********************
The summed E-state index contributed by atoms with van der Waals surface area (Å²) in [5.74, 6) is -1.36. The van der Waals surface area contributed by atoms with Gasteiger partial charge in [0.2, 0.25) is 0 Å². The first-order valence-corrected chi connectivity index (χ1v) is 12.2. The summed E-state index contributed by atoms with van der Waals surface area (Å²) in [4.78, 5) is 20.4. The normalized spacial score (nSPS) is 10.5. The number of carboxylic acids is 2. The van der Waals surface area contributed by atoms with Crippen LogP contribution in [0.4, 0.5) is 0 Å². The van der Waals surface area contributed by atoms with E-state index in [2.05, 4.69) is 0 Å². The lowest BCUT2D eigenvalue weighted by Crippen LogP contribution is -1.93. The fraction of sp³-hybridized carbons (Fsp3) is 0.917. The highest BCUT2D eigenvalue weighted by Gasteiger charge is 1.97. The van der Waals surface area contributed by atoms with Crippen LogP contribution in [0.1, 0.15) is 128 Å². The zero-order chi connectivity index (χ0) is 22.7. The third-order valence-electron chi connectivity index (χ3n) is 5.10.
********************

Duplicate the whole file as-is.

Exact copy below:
The summed E-state index contributed by atoms with van der Waals surface area (Å²) in [5.74, 6) is -1.36. The van der Waals surface area contributed by atoms with Gasteiger partial charge in [0.2, 0.25) is 0 Å². The first-order valence-corrected chi connectivity index (χ1v) is 12.2. The summed E-state index contributed by atoms with van der Waals surface area (Å²) in [4.78, 5) is 20.4. The normalized spacial score (nSPS) is 10.5. The number of carboxylic acids is 2. The van der Waals surface area contributed by atoms with Crippen LogP contribution in [0.4, 0.5) is 0 Å². The van der Waals surface area contributed by atoms with E-state index in [2.05, 4.69) is 0 Å². The lowest BCUT2D eigenvalue weighted by Crippen LogP contribution is -1.93. The fraction of sp³-hybridized carbons (Fsp3) is 0.917. The highest BCUT2D eigenvalue weighted by Gasteiger charge is 1.97. The van der Waals surface area contributed by atoms with Crippen LogP contribution in [0.1, 0.15) is 128 Å². The zero-order chi connectivity index (χ0) is 22.7. The third-order valence-electron chi connectivity index (χ3n) is 5.10.